Archaeological Skansen Opened in Slovak Village
The approximately 7,000-year history of the settlement of the village of Včelince near the town of Tornal in the Revuk district is presented in a new archaeological skansen.
SME writes about it.
At five sites located in the centre of the village and directly at the sites of settlements and archaeological finds, visitors can learn about various interesting facts from information stands, as well as view exact copies of vessels and other historical artefacts.
Two people are mainly responsible for the creation of the archaeological scan.
The first of them is Vaclav Furmanek, a researcher at the Institute of Archaeology of the Slovak Academy of Sciences (SAV), who is the ideological father of the archaeological survey.
The second is Józef Stankoviansky, managing director of Art Archeology and director of the archaeological museum in Horná Legota, who was the direct implementer.
"Professor Furmanek offered me to take on the project, and I agreed. Preparations lasted about a year and a half, as we had to focus the ceramics, make copies, columns and everything else," Stankoviansky explained to the newspaper.
He added that there should be more benches near the stations, and the project will culminate in a book about the history of the Včelince settlement.
It is to be presented during the Tornal Town Days in October 2023.
The project, with a total budget of 15,000 euros, was also implemented thanks to financial support of 6,400 euros from the BBSK Development Agency through a membership fee to the regional tourism organisation Gemer.
According to his own words, Vaclav Furmanek first visited Včelince in 1963, when he was still a penultimate year student at the Faculty of Philosophy of the University of Brno.
"I had a Čezeta scooter, so I was 'mobile'. The village was very well known from literature, but it was the first time I got acquainted with its cadastre, the Slana River, and the findings that had already been published," the archaeologist recalls.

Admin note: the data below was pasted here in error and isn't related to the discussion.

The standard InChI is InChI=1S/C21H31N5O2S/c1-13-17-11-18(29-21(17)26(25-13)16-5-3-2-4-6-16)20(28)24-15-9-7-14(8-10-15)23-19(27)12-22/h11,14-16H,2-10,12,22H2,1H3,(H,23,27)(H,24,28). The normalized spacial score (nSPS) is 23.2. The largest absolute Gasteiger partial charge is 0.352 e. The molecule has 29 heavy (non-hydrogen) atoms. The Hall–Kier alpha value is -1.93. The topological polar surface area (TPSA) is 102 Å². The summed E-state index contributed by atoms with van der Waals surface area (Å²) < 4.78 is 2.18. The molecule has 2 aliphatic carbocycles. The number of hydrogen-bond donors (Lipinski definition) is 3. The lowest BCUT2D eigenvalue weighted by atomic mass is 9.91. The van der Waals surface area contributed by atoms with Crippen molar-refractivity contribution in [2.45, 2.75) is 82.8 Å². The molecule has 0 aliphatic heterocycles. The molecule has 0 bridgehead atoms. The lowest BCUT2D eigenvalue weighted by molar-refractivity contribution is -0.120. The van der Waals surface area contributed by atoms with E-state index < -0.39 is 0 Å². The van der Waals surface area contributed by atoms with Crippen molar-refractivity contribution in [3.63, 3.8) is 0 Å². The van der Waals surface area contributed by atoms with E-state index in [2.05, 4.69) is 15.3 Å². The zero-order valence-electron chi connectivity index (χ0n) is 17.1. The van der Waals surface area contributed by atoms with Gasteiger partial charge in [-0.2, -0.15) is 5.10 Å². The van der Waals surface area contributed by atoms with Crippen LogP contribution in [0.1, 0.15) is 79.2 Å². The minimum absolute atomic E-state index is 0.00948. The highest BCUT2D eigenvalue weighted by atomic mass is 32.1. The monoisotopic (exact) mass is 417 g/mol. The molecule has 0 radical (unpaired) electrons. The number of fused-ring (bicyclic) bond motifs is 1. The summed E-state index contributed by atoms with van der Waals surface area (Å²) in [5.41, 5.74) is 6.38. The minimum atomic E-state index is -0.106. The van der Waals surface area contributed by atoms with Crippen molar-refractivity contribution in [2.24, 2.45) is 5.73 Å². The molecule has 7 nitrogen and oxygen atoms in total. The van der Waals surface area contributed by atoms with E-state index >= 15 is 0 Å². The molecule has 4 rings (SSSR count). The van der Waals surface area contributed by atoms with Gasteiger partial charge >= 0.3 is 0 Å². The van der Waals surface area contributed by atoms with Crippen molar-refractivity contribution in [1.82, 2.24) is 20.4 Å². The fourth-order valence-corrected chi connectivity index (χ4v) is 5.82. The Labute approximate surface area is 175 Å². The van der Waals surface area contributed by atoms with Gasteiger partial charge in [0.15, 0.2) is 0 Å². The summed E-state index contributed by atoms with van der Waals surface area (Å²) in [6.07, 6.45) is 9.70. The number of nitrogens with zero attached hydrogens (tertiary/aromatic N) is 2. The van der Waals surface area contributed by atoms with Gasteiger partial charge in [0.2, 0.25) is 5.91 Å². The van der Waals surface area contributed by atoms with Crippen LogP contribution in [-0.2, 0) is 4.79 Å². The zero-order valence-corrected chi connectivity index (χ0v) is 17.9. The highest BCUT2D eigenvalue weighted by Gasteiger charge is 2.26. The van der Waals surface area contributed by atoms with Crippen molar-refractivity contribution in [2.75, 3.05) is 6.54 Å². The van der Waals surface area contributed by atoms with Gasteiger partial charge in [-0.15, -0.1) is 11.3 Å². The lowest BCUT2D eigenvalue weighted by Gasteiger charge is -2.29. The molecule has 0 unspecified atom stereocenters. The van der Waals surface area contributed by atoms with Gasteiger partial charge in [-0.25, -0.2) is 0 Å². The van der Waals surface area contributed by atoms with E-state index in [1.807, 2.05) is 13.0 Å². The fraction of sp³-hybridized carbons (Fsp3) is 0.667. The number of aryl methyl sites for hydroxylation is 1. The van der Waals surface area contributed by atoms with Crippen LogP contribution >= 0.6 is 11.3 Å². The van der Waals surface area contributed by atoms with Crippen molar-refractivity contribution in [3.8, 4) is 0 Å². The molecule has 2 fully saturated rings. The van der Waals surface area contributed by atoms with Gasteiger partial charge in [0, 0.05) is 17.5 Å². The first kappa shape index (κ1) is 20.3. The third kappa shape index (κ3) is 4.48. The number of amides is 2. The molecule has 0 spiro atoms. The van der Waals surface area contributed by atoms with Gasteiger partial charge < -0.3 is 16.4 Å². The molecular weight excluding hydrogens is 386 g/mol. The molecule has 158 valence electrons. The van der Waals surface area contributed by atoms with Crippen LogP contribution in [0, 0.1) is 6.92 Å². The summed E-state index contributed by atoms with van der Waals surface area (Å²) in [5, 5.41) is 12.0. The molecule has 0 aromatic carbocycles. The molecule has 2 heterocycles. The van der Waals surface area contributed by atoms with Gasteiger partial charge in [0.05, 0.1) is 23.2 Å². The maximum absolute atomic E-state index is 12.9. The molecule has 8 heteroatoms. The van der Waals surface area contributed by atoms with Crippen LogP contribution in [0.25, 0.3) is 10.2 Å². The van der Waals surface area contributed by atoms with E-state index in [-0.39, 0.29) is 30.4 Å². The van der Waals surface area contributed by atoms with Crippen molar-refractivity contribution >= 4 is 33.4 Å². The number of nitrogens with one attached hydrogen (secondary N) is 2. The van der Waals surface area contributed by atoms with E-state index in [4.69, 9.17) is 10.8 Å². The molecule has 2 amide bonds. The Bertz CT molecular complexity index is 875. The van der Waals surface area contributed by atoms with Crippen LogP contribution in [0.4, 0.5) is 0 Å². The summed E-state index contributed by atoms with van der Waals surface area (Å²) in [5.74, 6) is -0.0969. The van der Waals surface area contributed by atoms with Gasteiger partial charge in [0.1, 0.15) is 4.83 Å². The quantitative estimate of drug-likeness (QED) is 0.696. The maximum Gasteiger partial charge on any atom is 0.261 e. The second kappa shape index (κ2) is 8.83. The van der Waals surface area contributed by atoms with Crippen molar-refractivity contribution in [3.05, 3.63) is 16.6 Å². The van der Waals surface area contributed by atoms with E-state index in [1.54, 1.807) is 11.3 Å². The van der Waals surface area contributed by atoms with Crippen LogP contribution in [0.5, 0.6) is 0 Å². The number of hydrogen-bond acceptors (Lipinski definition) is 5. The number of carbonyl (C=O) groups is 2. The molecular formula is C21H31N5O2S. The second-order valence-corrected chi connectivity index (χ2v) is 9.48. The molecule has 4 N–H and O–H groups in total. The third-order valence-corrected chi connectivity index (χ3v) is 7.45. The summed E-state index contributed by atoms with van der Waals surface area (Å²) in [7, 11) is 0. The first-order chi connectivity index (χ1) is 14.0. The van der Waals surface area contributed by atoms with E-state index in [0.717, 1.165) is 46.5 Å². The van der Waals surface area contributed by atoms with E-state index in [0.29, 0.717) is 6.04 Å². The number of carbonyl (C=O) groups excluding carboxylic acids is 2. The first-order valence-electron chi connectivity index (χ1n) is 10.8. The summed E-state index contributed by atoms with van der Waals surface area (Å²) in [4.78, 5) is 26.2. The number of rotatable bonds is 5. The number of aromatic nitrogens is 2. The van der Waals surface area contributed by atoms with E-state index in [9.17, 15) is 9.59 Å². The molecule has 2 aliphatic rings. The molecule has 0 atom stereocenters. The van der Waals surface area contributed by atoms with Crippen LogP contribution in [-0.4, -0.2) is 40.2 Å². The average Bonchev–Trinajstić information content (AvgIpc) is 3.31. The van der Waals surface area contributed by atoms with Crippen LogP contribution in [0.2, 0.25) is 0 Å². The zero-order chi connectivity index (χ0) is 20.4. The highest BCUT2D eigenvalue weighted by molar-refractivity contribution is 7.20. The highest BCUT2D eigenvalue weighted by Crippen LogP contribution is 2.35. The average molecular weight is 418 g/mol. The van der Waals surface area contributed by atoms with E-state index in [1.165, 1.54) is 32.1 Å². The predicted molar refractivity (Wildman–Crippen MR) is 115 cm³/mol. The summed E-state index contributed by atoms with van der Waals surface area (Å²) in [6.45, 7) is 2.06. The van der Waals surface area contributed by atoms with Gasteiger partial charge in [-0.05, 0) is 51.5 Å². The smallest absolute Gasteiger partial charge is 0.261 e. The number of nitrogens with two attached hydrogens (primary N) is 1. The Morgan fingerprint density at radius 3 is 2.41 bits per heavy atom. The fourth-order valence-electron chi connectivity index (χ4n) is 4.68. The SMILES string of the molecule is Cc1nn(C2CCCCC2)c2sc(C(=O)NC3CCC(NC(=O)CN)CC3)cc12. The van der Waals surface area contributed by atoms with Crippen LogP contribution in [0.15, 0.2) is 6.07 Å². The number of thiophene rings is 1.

In his own words, he considers the Včelince site to be an archive of the prehistory of the whole of Slovakia and the Carpathian Basin.
The mayor of Včelince, Lubomír Kostur, praised the contribution to the creation of the archaeological scan.
"This is a pilot project that has not yet been implemented in our region. Thank you for presenting our history in this way. We recognise the exceptional nature of the findings that prove the presence of settlements in certain areas of prehistoric times, and we are very pleased that we have managed to obtain resources to implement this educational trail," he said.
"For me, as a vice mayor, this is special because here I am returning to my profession as an archaeologist. I am happy that I have colleagues from the Archaeological Institute of the Slovak Republic, who conducted archaeological excavations in the region in the late 1980s and early 1990s and were able to appreciate such a unique place," said Jan Belyak, Vice President of the Bansko Bystrica Self-Governing Region (BBSK).
According to him, he is happy that information about the archaeological research will be available to visitors in this way.